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Volume-time curve of cardiac magnetic resonance assessed left ventricular dysfunction in coronary artery disease patients with type 2 diabetes mellitus

Session Poster session 6

Speaker Xu Huayan

Congress : EuroEcho 2016

  • Topic : imaging
  • Sub-topic : Echocardiography
  • Session type : Poster Session
  • FP Number : P1227

Authors : X Huayan (Chengdu,CN), YANG Zhigang (Chengdu,CN), GUO Yingkun (Cheng du,CN), CHEN Jing (Chengdu,CN)

X Huayan1 , YANG Zhigang1 , GUO Yingkun2 , CHEN Jing1 , 1West China Hospital Sichuan University, Radiology - Chengdu - China People's Republic of , 2West China Second University Hospital, Sichuan University, , Department of Radiology - Cheng du - China People's Republic of ,

On behalf: No.

European Heart Journal Supplements ( 2016 ) 17 ( Supplement 2 ), ii257

Purpose: Type 2 diabetes mellitus (DM2) may induce epicardial coronary artery diseases and left ventricular myocardial damaging as well. Left ventricular dysfunction was found in DM2.In this research, we compared the left ventricular dysfunction of coronary artery disease (CAD) patients with and without type 2 diabetes mellitus using the volume-time curve of cardiac magnetic resonance (CMR).

Materials and Methods:Six-one CAD patients (28 with DM2 and 33 without DM2) and 20 normal individuals were enrolled in this study. Left ventricular function parameters, including the end-diastolic and end-systolic volumes (EDV, ESV), stroke volume (SV) and ejection fraction (EF), and morphologic dimension parameters (end diastolic and systolic diameter (EDD and ESD), were measured and compared. Volume-time curve parameters, including the peak ejection rate (PER), peak ejection time (PET), peak filling rate (PFR), peak filling time from ES (PFT), peak ejection rate normalized to EDV (PER/EDV), and peak filling rate normalized to EDV (PFR /EDV), were derived automatically and compared.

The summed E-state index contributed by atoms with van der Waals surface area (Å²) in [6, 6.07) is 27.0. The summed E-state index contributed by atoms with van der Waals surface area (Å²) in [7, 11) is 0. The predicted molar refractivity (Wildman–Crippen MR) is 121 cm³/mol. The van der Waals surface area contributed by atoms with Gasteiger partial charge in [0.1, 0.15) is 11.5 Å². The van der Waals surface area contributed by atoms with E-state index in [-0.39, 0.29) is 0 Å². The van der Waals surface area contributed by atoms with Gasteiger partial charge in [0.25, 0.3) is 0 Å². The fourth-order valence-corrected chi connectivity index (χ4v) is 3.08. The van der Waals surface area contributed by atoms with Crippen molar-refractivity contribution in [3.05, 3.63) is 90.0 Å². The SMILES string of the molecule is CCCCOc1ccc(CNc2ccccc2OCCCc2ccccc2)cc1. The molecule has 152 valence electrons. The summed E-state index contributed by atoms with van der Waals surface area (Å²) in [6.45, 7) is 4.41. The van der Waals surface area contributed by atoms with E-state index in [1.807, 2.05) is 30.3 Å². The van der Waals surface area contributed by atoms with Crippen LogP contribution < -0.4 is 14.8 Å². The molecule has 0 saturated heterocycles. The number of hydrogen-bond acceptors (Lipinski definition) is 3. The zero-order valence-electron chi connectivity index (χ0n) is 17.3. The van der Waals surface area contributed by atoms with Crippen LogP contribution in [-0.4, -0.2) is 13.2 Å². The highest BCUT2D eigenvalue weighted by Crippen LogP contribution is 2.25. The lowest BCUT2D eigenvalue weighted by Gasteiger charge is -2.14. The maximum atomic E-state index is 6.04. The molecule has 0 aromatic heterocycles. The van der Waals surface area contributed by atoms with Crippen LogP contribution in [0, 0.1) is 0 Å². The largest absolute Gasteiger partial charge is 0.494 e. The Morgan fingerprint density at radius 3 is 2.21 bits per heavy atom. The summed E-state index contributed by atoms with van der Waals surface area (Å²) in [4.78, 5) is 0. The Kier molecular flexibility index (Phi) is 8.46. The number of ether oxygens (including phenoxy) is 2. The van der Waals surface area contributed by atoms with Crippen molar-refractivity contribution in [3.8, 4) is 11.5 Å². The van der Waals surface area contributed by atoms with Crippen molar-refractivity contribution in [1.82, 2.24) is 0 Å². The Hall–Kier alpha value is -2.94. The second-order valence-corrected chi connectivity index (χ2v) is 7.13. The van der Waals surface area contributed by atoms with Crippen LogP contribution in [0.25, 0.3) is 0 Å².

Results: LVEF in the diabetic CAD group was markedly reduced when compared to the normal and CAD without DM2 groups (all p < 0.05). LVEDD of the diabetic CAD group was significantly enlarged compared to the normal and non-diabetic CAD groups (all p < 0.05). More importantly, the lowest parameters of the left ventricle volume time curve (i.e., PER, PFR, PER/EDV and PFR/EDV) were obtained in diabetic CAD patients (all p < 0.05).  In diabetic CAD patients, logistic regression analysis indicated that PET, PFT and PFR/EDV were independent predictors of left ventricular dysfunction (odds ratio [OR]: 1.1208, 1.0161, and 0.0139, respectively). The sensitivity and specificity of PET were 81.2% and 90%, respectively, when the threshold value was greater than 164.4 msec; for PFT, the sensitivity and specificity were 87.5% and 95.0%, respectively (criterion > 166.0 msec). Higher sensitivity (87.5%) and specificity (100.0%) were obtained for PFR/EDV (criterion = 3.7EDV/sec).

Conclusions: Parameters that are derived from the volume-time curve on CMR, including PET, PFT and PFR/EDV, allow clinicians to predict left ventricular dysfunction in diabetic CAD subjects with a high degree of sensitivity and specificity.

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